Today, the lCJ expressed its concern over the recent interference in the democratic process in Nigeria.
On 12 June 1993, the Government of Nigeria announced the cancellation of the results of the presidential elections and annulled two decrees which pertained to the transition from military to civilian rule.
President Babangida also announced the introduction of new qualifications for presidential candidates – conditions clearly designed to exclude the present candidates from Nigerian presidential elections.
These measures, including the placing of police on high alert, clearly portray the government’s determination to manipulate the transition from ten years of undemocratic and dictatorial military rule to a civilian administration based upon the consent of the people. The government, however, reaffirmed its intention to hand over power to a democratically elected candidate – who would meet the conditions – on 27 August.
It seems clear, from the results, which are widely considered to have been the result of orderly elections free from any serious irregularities, that Social Democrat Moshood Abiola defeated National Republican Convention rival Bashir Tofa.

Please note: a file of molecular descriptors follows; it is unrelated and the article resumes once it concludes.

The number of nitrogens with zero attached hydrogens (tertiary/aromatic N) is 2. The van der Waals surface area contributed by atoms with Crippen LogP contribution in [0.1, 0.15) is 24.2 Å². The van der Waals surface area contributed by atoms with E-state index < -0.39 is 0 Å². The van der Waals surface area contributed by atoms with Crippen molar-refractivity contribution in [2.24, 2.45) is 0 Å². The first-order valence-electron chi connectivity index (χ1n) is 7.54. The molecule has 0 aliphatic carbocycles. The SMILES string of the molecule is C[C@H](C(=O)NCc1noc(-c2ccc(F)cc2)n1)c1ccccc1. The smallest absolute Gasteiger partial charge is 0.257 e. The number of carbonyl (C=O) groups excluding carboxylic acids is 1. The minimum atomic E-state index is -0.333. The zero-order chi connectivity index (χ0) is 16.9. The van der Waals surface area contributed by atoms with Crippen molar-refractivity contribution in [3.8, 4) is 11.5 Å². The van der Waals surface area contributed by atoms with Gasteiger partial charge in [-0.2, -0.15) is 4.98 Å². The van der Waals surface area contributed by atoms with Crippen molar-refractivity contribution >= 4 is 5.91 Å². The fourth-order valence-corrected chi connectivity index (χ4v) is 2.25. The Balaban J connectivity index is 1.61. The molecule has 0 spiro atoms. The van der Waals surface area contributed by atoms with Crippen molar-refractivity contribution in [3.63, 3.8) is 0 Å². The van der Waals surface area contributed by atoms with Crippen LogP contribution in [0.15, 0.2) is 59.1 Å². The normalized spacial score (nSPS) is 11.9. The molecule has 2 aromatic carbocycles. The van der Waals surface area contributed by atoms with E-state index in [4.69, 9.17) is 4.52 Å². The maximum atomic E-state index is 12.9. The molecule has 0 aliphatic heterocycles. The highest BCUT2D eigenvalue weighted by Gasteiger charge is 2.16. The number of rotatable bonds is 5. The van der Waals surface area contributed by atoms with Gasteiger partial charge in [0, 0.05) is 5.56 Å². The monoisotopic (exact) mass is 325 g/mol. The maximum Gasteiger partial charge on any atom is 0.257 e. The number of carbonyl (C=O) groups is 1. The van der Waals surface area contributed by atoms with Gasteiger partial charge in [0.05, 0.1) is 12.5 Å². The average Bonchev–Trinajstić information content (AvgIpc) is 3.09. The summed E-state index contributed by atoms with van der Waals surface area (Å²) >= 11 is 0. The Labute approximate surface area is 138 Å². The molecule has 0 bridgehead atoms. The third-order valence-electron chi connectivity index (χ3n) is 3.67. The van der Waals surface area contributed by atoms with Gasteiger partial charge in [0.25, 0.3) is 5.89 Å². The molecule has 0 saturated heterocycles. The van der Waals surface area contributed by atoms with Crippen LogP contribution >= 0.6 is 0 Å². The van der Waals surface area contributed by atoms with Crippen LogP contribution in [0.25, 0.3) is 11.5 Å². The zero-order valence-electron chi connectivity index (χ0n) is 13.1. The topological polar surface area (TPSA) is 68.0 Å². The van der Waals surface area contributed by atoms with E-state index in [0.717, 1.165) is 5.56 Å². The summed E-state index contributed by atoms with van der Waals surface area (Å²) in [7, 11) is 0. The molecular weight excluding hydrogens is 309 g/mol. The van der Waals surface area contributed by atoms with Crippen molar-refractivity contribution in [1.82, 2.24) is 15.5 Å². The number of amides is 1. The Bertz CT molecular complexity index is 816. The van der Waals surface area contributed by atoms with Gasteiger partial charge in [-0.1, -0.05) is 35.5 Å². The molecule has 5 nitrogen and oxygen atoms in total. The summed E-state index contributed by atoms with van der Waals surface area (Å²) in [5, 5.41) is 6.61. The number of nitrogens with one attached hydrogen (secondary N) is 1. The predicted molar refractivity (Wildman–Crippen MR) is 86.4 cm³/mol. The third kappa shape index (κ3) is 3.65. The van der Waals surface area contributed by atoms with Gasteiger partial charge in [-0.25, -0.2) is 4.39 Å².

The exercise of arbitrary power, by President Babangida, after the election results were known, and the cynical reference to an earlier judicial order to postpone the elections thus purporting to present himself as a champion of judicial independence and the “protector of the legal system” raises grave doubts regarding the avowed aim of respecting the expressed will of the Nigerian people.
The repercussions for Nigeria and its neighbouring States should be a source of concern for the Organization of African Unity (OAU) meeting in Cairo. The OAU summit is urged to send a clear message to the Nigerian head of State to take steps to avoid the worsening of the political situation. The ICJ calls on the Nigerian government to reverse its decision to annul the 12 June elections and to allow a smooth transition to democracy.NewsPress releases